Hannah Smith death: Expert warns over anonymous question sites
The death of Leicestershire teenager Hannah Smith has opened the lid on the mysterious world of social media website Ask.fm.
The online community, set up in 2010, invites members to answer and ask questions of fellow "friends".
But danger and serious consequences lie in its ability to allow users to post questions or comments anonymously, internet security experts argue.
Hannah, 14, was found hanged on Friday. Her father Dave Smith revealed he found abusive comments on her Ask.fm profile page telling her to die.
Separately three teenagers, two in Ireland and one in the UK, are believed to have taken their lives after receiving abuse on the website.
Internet "trolls" appear to be able to operate freely throughout users' profiles.
A number of teenagers and parents have spoken to the BBC about abusive or threatening messages they have received from anonymous posters.
But what exactly is the attraction of the website? Why are teenagers so keen to share their information in an open environment?
"It's like the scene of motorway accidents. There's something in human nature that pulls us towards wanting to peer in on the ghoulish," said John Carr, secretary of the UK's Children's Charities' Coalition on Internet Safety (CHIS).
He said: "The problem is, children aren't emotionally mature enough to handle the potential consequences. That's where the responsibility element comes in for the site creators.
"They can't just launch these sorts of spaces and then turn a blind eye.
"It has to be better regulated and controlled."
Ask.fm's creators declined to comment further about what action they take to protect children from harmful abuse.
A spokesman reiterated the statement that was released following Hannah Smith's death.
He said: "Ask.fm actively encourages our users and their parents to report any incidences of bullying, either by using the in-site reporting button, or via our contact page.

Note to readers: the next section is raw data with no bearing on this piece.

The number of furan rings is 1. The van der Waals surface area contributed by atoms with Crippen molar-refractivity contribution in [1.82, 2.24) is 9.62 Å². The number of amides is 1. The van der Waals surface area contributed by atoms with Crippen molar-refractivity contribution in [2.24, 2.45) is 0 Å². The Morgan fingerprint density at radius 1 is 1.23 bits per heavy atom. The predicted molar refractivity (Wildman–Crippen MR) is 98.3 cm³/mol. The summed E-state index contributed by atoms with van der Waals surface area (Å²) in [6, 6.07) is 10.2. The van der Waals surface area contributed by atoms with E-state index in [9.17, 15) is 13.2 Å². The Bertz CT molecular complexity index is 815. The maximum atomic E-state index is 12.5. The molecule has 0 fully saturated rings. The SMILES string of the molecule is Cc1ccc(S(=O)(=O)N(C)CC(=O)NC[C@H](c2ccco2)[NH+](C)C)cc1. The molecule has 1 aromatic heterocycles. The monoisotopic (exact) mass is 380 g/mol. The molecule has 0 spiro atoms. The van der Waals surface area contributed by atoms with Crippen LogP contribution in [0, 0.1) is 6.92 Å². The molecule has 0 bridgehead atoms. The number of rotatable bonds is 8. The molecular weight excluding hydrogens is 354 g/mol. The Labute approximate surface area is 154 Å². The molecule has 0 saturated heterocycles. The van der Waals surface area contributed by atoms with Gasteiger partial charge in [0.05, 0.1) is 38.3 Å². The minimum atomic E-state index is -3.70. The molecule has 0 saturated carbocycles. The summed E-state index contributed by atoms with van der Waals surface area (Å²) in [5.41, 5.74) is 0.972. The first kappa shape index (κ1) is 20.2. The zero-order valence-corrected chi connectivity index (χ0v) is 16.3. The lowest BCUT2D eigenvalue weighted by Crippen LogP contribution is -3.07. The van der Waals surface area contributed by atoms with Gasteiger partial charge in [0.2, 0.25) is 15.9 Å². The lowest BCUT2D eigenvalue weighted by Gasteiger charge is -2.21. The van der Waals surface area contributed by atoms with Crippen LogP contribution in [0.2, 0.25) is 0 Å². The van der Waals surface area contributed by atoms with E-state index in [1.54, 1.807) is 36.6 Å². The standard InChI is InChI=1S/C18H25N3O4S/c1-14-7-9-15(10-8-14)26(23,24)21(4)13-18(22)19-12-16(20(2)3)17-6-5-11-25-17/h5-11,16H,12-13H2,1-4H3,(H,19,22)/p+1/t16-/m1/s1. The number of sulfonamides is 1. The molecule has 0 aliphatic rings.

"All reports are read by our team of moderators to ensure genuine concerns are heard and acted upon immediately.
"We always remove content reported to us that violates our terms of service."
BBC Radio 4 Today Programme reporter Tom Bateman spoke to "Claire" (not her real name), 15, from London, about her experience of using Ask.fm.
She said: "I first started using it because you could ask a question of anyone and nobody would know it was you.
"I was on Ask.fm every day to begin with and it was quite fun.
"But, then I started getting hate messages, someone had written this massive, long paragraph about me. It talked about my mum, how I looked, that I wore too much make-up to school.
"People started asking if I'd seen it. It made me really upset, because these weren't questions, they were just horrible messages."
Shortly afterwards she said she deactivated her profile.
Stan Gulliford, 14, from Hampshire, joined Ask.fm after being invited by a friend through Facebook.
He said: "People say some really offensive things on there, because they can do it anonymously.
"Girls seem to use it more than boys as a way of getting attention. From what I can see, they do so even though they know they might get abuse.
"I think it's a waste of time. After signing-up, I realised quite quickly that it just doesn't interest me."
His mother Dolly added: "Stan's quite savvy and knows not to take things that might be said on there too seriously.
"But, what worries me is by the time his generation start going out into the workplace, they probably won't be using email and telephones to communicate.
"Everything's going to revolve around social media, as it's become such a huge part of everyday life."